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cubbies4life 01-06-2013 12:20 AM

New to guitar and the forum
 
I'm pretty new to all things guitar. I started on my own a year ago using youtube videos and other free online stuff. My work has me on the road a little over half the month so I'm not really able to practice as much as I would like.

I know almost nothing about music theory and figured since I'm unable to practice when on the road (hopefully buying a traveler soon) I should start learning about music theory. Is there any E-books (I have a kindle) or regular books that I can start leaning about all that stuff you all talk about that sounds like a foreign language to me?

Also, any other advice for someone learning on their own?

Thanks for the help!
Rob

rockingamer2 01-06-2013 12:46 AM

Check out the link in my sig about music theory; it's a good start.

Ignore modes. Why? Modal stuff is an old system of music that we have moved on hundreds of years ago. The names of them have been used more recently to describe scale shapes on the guitar but have given people the wrong idea of music theory. There is some other stuff about them, but it does you no good to get into them before understanding the basics of chords, intervals, scales, etc. So, no modes.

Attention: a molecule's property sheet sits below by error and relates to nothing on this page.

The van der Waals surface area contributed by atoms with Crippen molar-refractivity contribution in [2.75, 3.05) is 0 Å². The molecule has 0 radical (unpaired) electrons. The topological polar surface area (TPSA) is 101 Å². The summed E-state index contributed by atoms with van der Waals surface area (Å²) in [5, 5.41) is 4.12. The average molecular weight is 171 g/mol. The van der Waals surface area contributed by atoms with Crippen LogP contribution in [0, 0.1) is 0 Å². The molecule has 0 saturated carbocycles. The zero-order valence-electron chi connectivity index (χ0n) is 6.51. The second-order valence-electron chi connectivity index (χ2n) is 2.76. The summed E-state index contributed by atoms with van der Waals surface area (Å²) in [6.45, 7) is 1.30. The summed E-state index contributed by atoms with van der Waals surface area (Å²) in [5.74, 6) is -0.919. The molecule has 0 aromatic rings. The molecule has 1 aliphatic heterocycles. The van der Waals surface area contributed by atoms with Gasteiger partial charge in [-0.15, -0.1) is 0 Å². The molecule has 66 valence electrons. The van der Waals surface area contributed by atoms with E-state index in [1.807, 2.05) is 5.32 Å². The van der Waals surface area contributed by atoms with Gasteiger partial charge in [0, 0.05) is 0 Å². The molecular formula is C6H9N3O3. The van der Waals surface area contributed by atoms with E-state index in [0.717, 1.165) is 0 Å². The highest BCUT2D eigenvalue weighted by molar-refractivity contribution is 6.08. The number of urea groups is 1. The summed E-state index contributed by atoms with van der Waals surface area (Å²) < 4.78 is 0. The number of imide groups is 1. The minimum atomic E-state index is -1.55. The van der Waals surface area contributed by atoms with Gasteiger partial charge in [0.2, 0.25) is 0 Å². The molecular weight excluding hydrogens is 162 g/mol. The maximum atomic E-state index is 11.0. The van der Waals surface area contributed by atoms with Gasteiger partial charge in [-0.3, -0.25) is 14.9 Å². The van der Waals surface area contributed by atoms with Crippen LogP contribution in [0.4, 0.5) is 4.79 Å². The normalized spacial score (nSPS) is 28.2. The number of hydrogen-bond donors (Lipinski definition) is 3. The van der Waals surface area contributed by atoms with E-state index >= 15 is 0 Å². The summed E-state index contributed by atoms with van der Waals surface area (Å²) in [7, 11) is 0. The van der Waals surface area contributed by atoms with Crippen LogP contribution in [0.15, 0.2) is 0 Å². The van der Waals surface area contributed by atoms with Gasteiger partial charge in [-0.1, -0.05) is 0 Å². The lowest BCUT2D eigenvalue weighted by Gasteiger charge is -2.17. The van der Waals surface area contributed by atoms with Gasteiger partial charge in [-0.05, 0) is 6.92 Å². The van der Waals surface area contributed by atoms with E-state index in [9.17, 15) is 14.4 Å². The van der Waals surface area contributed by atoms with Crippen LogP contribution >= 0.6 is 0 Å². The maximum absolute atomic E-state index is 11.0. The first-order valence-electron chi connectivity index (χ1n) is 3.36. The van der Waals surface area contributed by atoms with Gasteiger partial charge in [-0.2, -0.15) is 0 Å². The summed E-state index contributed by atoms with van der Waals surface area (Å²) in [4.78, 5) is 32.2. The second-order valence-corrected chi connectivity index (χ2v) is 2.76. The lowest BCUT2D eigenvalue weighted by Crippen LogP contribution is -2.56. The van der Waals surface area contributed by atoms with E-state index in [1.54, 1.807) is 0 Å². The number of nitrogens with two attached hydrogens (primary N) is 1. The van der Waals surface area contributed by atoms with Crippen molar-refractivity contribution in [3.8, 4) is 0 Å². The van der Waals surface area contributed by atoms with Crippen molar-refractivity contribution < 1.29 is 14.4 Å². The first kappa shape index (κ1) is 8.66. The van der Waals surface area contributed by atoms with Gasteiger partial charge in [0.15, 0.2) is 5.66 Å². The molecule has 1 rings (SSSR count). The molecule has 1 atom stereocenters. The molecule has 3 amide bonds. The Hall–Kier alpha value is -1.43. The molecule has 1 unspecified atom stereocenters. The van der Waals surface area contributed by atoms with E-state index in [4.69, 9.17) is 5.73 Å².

bangoodcharlote 01-06-2013 01:45 AM

Quote:
Originally Posted by rockingamer2
Ignore modes.
I'm in love.

My sig has some good material. There should be a lot of good stuff in the UG archives.

You should start with the major scale.

As for books:
http://www.amazon.com/s/ref=nb_sb_s...mus%2Caps%2C215

The one for guitarists (eighth) looks pretty good. Chapters 3-7 are the heart of basic music theory.

Expect the reading to be difficult. This may be the densest material that you've ever read. (It's okay to spend an hour reading a page. This isn't a novel.) Read with a pencil and some paper. If you don't understand something, figure it out before you move on.